DES MOINES, Iowa — Earlier this week leaders in Sioux City approved the first reading of an ordinance that would lift the city’s ban on pit bulls. That ban states that any dog that has more than 50-percent pitbull DNA cannot live within city limits.
The decision to reconsider the ban came after regulations across the country are ditching restrictions on specific dog breeds and turning to “breed-neutral” regulations, but Des Moines has yet to follow suit.
You can have a pit bull or Staffordshire terrier breed of dog in the city limits of Des Moines, but you’ll have to follow an extra set of rules and regulations.
Currently, the city has breed-specific legislation (BSL) that classifies these breeds of dogs, or even any dog that has the “appearance and characteristics” of being predominantly like one as high risk. This puts them in the same category as dogs who have a history of biting or attacking humans or other domestic animals.
Owners must follow rules on leash lengths and kennels and also prove they have insurance over $100,000. They also have age restrictions saying only those 18 years or older can handle a leash with a high risk dog.
The Animal Rescue League (ARL) of Iowa says all these rules and vague description of what qualifies as a high risk dog makes things confusing for those wanting to adopt or even current owners who want to move to Des Moines.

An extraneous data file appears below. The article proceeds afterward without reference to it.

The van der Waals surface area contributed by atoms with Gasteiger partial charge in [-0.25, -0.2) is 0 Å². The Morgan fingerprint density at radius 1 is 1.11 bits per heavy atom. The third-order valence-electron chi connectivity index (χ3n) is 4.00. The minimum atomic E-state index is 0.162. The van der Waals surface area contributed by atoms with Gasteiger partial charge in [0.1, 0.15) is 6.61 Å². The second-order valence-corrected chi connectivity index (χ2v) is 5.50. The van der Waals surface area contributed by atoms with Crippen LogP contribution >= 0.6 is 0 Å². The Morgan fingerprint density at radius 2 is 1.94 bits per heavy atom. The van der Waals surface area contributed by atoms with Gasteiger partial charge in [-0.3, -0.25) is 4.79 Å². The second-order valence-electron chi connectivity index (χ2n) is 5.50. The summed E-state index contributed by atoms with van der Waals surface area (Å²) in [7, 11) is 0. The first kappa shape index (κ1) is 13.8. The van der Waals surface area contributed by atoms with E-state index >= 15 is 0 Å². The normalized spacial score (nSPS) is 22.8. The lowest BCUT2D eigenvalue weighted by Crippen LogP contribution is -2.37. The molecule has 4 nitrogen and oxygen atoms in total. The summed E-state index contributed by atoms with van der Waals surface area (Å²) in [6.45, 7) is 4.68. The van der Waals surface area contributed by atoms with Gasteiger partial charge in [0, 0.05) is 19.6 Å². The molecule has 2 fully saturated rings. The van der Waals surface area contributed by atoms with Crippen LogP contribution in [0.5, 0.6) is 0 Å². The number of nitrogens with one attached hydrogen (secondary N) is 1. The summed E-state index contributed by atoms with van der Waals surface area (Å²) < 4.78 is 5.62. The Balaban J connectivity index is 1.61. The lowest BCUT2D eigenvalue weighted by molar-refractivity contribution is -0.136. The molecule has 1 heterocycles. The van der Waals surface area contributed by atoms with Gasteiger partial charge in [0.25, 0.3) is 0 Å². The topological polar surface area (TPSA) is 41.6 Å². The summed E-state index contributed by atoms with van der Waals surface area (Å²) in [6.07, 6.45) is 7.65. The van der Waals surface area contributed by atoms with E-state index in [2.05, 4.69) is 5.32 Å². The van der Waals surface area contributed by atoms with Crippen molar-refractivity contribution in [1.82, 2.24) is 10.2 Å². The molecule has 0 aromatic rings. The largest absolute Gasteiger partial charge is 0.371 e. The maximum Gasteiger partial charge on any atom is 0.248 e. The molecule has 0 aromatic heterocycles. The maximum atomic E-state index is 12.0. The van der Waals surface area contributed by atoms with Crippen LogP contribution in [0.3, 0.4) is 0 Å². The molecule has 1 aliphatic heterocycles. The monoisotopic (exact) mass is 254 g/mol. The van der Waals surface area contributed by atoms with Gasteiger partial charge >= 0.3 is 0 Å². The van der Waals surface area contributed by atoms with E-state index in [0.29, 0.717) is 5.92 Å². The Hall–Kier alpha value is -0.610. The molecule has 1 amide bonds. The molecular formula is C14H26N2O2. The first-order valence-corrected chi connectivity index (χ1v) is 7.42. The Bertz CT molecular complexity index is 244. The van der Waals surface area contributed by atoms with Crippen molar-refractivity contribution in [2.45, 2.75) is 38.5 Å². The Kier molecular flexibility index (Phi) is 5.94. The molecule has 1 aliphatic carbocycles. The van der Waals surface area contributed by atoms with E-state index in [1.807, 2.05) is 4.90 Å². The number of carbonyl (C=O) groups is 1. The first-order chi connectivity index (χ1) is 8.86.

“There is a wide variety of thoughts that [BSL] is going to eliminate or reduce the number of dog bites and it really hasn’t,” Tom Colvin, Chief Executive Officer for ARL Iowa said. “Quite frankly, all it does is take limited resources for animal control and things of that nature that really go to protecting the citizens and diverts it into focus on what a dog looks like.”
Colvin said it’s also virtually impossible to tell if a dog is 51 percent pit bull or not. According to the ARL Iowa website, dogs visually identified as pit bulls are the fifth most popular family dog in Iowa, and a majority of these families are unfairly targeted through this BSL.
“We kind of look at breed-specific ordinances and languages as a knee jerk reaction,” Colvin said. “This doesn’t mean the ARL is behind lacks ordinances that don’t address the safety of its citizens. By having these discussions about removing breed restricted language allows there to be bigger conversations on how they can bolster other parts of the ordinance that are going to go directly to people’s safety.”
Josh Mandelbaum with the Des Moines city council said he can’t speak for the city council as a whole, but he would be willing to discuss changing the ordinances.
“I would support exploring a breed-neutral ordinance for Des Moines,” Mandelbaum said. “A breed-neutral ordinance would be in line with national trends and best practices. I believe that we should be concerned with the specific animal’s behavior and not focused on just the breed.”